February 14, Ash Wednesday (Joel 2:1-2, 12-17; Psalm 51:1-17)

There are two sure things in life: death and sin.
January 17, 2018

I’ve watched a lot of people die. I started my ministry as a hospital chaplain, and I’ve worked as a trauma chaplain and a hospice chaplain as well. I’ve watched people die peacefully of old age, with a loving family gathered at the bedside, saying good-bye with tears and laughter and giving thanks for a life well lived. I’ve also watched a young man bleed to death after being shot, his mother sobbing at his side, and I’ve gone home and washed the blood out of my shirt and struggled to make meaning of it all.

If this subject makes you uncomfortable, you are not alone. It makes me uncomfortable, too. And there’s a part of me that thinks that talking about death, something so obviously depressing, is the wrong move for a pastor. Ministers are often told that we should preach only about happy things, and that if we don’t, people will stop coming to our churches.

Maybe that’s true. Most of the time I do try to preach sermons that focus on the good and hopeful parts of life. But if that’s all I do, I’m doing the people of God a disservice—because my job as a minister of the gospel, particularly in the pulpit, is to tell the truth. And there is one big, uncomfortable truth we cannot avoid: sooner or later, no matter how we try to stop it or delay it, we are all going to die.

There’s another uncomfortable truth as well. The old line about death and taxes really should say that there are two things you can be sure of in life: death, and the fact that while you live you are going to mess up. We are mortal, and we are fallible. These (even more than taxes) are the certainties of being a human being.

Ash Wednesday speaks to both. We receive ashes on our foreheads and hear the words, “Remember that you are dust and to dust you shall return.” It’s also a day when we repent of all the things that we aren’t doing right. We confess our sins, and we say that over the course of the next 40 days we are going to try to do better. We are going to turn ourselves around, to set a new course.

The crowds at church are slightly smaller on Ash Wed­nesday than they are on Easter Sunday. Okay, they’re nowhere close to Easter. That makes some sense; death and sin aren’t big draws.

Add to that this strange little ritual we do. We burn the palms from last Palm Sunday, grind them up, and take the ashes and put them on our foreheads in the sign of a cross. Then we walk around, and people are so disconnected from this tradition that they think we have some dirt on our faces. It is an utterly foreign experience, and maybe one that we participate in only out of obligation, one that we don’t look forward to at all.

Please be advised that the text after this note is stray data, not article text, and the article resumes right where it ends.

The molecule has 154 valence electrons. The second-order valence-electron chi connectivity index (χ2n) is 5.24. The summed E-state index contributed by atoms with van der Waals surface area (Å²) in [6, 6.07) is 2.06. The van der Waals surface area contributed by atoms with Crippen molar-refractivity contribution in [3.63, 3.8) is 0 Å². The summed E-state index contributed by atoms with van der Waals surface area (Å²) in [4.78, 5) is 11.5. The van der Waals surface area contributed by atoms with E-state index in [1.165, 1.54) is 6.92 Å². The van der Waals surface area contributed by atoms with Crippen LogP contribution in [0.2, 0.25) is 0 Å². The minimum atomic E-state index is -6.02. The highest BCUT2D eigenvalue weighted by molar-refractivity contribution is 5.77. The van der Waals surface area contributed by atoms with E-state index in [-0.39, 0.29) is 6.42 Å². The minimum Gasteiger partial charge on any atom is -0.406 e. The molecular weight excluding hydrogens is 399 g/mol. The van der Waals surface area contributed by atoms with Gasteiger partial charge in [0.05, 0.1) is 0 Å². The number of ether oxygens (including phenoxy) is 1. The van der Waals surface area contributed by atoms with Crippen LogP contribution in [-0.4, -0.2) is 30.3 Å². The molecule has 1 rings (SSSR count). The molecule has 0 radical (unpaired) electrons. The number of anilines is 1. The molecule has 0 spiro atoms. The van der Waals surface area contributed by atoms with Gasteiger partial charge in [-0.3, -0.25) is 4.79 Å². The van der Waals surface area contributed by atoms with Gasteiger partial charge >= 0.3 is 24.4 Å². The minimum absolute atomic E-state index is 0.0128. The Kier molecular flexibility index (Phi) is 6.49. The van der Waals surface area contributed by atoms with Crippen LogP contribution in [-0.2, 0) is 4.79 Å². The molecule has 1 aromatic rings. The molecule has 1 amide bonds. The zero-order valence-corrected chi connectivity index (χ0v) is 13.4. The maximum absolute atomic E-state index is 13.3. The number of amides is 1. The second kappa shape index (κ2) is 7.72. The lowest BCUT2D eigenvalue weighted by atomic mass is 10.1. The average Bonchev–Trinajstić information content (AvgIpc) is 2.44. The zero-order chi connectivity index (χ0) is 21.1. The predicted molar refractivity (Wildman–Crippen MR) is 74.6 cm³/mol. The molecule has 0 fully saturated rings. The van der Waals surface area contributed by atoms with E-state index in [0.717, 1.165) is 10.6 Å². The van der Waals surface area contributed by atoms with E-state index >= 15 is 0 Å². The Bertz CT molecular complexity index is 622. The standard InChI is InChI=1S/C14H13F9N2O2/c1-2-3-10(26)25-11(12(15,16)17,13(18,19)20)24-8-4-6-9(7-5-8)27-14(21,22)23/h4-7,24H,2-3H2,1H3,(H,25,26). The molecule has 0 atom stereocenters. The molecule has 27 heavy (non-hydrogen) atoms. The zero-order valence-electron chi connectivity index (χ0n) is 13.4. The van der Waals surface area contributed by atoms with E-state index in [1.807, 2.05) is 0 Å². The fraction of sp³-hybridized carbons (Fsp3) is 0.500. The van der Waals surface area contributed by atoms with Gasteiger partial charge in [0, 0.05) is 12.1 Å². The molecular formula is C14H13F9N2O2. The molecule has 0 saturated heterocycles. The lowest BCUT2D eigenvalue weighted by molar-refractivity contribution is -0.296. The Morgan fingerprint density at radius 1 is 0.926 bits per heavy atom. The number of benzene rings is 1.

I get all that. When our foreheads are marked with a cross of ashes and the dour minister intones, “Remember that you are dust,” it feels like a morbid ritual. It seems like we are all being marked for death or something.

In recent years I’ve heard suggestions about how to change this ritual. Some clergy now impose the ashes using the words, “Remember, you are stardust!” like it’s the start of some sort of show-stopping Broadway number. Others, in what is meant to be a show of inclusion of LGBTQ people, now mix glitter in with the ashes. As an LGBTQ person myself, I can assure you that I don’t need glitter to let me know a church understands my life. These days, when LGBTQ people are under renewed attack, frankly I’d rather have a church that doesn’t sugarcoat the truth about my mortality.

I guess that makes me an Ash Wednesday traditionalist. On this day we should resist the pressure to deny the reality of death. That does not, however, mean that we should preach a message of hopelessness. It has never meant that. When that cross of ashes goes on our heads, are we able to understand it to mean that we are God’s own? What if we saw the ashes as a sign that we are marked not for death but for new life in Jesus Christ?

We are mortal, and we are fallible—but we are not hopeless. We are not doomed. We are, in fact, claimed by something much larger than ourselves. Those ashes are a sign that we are claimed by God, and if God lays claim to us, then nothing, not even our own mistakes or the end of our own life, will ever be enough to destroy us.

There is hope rising out of these ashes, new life of which a phoenix could only dream. There is a promise of resurrection that comes only from the one who has been resurrected. Maybe there isn’t the rich pageantry of Easter Sunday; maybe there aren’t flowers and eggs. But in these ashes there is hope for even our darkest nights, and a sign of the joy that is to come.

After we receive our ashes, we are invited to be participants in the holy season of Lent. We are invited into a journey of new life. The closeness with God that this season can bring doesn’t necessarily come from giving something up, or even taking something on. It comes first from this: the willingness to be marked as Christ’s own and to find your hope in his story. The ashes are just a visible signal that you are ready to start a journey that can change everything. They are a sign of hope on our foreheads, a symbol of where we will put our hope during these 40 days.